Photos: Richard Termine.

11 comments

  • phoenix says:

    “If one closed one’s eyes, it might have been difficult to tell which of the three sopranos … was singing at any given moment. All offered wan, monochromatic voices that struggled to sharply delineate … ” Alright -- contact the Met immediately. Now we have a vehicle for Susan Bullock, Elza van den Heever and Voigt.

  • Nero Wolfe says:

    May I assume the director and assistant are on Piotr Beczala’s list of people not to work with in the future?

  • m. croche says:

    For example, while the Roman emperor was believed to have been bisexual and a committed transvestite--if not transsexual

    Ah, the passive voice. Believed by whom? It’s been a while since modern historians took the stories of ancient historians at face value. As Mary Beard put it in a recent review “But, of course, hard-headed modern historians have also chosen to “forget”
    Elagabalus simply because his reported misdeeds seem so unbelievable… The most interesting academic studies of the Elagabalan tradition in recent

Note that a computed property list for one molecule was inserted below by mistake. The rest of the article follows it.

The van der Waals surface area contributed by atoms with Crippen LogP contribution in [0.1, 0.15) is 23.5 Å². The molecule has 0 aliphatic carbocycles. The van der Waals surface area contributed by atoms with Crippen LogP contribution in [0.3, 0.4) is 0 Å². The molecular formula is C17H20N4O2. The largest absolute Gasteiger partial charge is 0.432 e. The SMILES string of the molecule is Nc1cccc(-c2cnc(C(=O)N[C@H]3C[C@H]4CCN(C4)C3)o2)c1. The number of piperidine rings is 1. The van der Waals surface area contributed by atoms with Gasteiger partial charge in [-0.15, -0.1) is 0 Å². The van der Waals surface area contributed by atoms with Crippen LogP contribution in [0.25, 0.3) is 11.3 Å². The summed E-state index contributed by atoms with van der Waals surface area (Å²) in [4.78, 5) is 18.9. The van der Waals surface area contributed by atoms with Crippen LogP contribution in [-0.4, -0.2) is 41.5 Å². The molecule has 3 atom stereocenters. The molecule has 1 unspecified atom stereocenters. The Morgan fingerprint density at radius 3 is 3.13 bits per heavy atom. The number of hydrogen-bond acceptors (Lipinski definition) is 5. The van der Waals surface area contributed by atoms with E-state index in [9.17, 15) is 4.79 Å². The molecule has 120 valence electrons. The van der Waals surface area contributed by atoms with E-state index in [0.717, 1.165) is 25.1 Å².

years have steered clear of questions of truth or falsehood in the ancient
    accounts of this eccentric emperor… [E]mbracing rather than rejecting the exuberant
    fictionality of the narratives of his reign, modern commentators have
    concentrated instead on the ways that “Elagabalus” (as an imaginative
    construct, rather than a real emperor) exposed the anxieties of Roman culture,
    imperial power and politics.”

    • Ilka Saro says:

      I don’t think that the historical accuracy of the libretto is really the point of the review. But yeah, Elagabalus’ rep seems just a tad doubtful to me. Sometime in my youth, someone repeated this story to me: “Wasn’t Heliogabalus the emperor who enjoyed having elephants pushed off his balcony onto the crowd below because he liked the crunching sound it made when the elephant landed?” When I pointed out that this sounded screwy, I was dismissed as a would-be know-it-all.

      The stories of Elagabalus adventures as a transvestite prostitute may or may not be historical. It’s interesting that promiscuity seems to have been very popular among the Roman aristocracy, but also deplored as “feminine” whether the promiscuity involved women or men. Elagabalus’ scandalous (apocryphal?) promiscuity was compounded by additional details about how it was not “masculine”. “Not only was he promiscuous, he actually [fill in the blank with something effeminate and perverted]“

      • m. croche says:

        Yeah, they’re the sort of stories you spread about predecessors you’ve ousted.